In my view, it is critical to the success of the BVI and to its future prosperity that the public and private sectors are viewed, not simply as two separate sectors, but as two parts of the whole, each integral to the performance and success of the other and hence the overall success and prosperity of the country. This must be the understanding and thinking of our political leaders and policy makers, and of each and every one of us who currently function or make our living in one sector or the other. To the extent that each of us, as individuals, continue to think differently, we alter the properties of each sector and hence its ‘coefficient of linear expansion’, thereby adversely affecting the ability of the bi-metal strip to function the way it should for the overall benefit of the country. The result is under performance, retardation in growth and poor economic figures.
This phenomenon can manifest itself in many ways. These are some of the questions we must ask ourselves. Do we lack the training and ability to be effective in our assigned task? Are we unable to critically examine, set and reset the proper standards of performance and delivery of service necessary to provide the required services in a timely manner? Are we lacking in the necessary motivation and determination to do the job and to do it well? Are we lacking in the necessary flexibility of thinking and fresh ideas to be able to adapt to changing circumstances and situations to meet new and different problems, issues and challenges which confront our country and our area of responsibility. Are we unable to craft and implement new strategies and new approaches to meet those issues and problems?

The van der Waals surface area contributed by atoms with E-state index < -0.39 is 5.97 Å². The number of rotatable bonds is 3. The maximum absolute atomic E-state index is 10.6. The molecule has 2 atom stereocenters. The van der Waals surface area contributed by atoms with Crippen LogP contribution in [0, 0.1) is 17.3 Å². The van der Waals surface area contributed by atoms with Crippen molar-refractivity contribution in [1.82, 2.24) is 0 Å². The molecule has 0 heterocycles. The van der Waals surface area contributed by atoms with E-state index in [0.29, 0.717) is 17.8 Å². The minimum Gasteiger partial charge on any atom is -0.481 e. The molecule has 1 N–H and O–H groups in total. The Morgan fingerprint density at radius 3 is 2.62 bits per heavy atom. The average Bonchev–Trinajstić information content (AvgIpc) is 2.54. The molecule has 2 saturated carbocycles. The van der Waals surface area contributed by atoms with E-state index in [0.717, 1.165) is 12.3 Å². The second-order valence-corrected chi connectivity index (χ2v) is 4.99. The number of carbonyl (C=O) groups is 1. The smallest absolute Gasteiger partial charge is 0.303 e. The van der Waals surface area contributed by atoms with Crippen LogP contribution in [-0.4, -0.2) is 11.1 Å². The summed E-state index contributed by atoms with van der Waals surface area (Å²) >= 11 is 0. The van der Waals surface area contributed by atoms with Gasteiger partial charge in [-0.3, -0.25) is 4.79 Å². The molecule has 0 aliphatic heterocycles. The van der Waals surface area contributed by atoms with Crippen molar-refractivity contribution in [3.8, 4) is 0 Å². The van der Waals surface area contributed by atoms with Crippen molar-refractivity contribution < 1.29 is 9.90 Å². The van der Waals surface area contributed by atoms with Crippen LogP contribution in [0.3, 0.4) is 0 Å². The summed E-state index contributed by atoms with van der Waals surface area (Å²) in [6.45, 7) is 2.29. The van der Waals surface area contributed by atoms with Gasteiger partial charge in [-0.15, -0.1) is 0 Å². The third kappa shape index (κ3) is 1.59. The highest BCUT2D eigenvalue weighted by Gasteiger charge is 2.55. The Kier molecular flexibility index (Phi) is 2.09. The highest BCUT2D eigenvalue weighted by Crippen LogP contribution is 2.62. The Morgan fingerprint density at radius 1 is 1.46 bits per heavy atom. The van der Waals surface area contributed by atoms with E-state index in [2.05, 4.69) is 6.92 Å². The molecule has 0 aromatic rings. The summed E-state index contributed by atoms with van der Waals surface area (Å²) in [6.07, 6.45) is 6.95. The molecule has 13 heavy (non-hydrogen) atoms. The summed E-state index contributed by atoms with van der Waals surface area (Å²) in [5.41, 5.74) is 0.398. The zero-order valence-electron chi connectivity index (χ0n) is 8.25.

Are we lacking in the kind of bold, forward thinking and innovative leadership that is required to surmount the obstacles to progress and growth? Are we sufficiently committed and driven to be the best we can be and to deliver the best service and results in our present post or area of responsibility or are we just coasting or marking time? Most importantly, by our actions or inaction, are we allowing what we do in our job to frustrate, limit or degrade the legitimate expectations within our sector, and what effect is that having on the ability of the private sector to realise its performance levels and its strategic goals and plans? Put simply, are we seeing ourselves and our role in a more panoramic perspective or are we still confined in our thinking and approach to our job, by the parameters of the task assigned to us to carry out?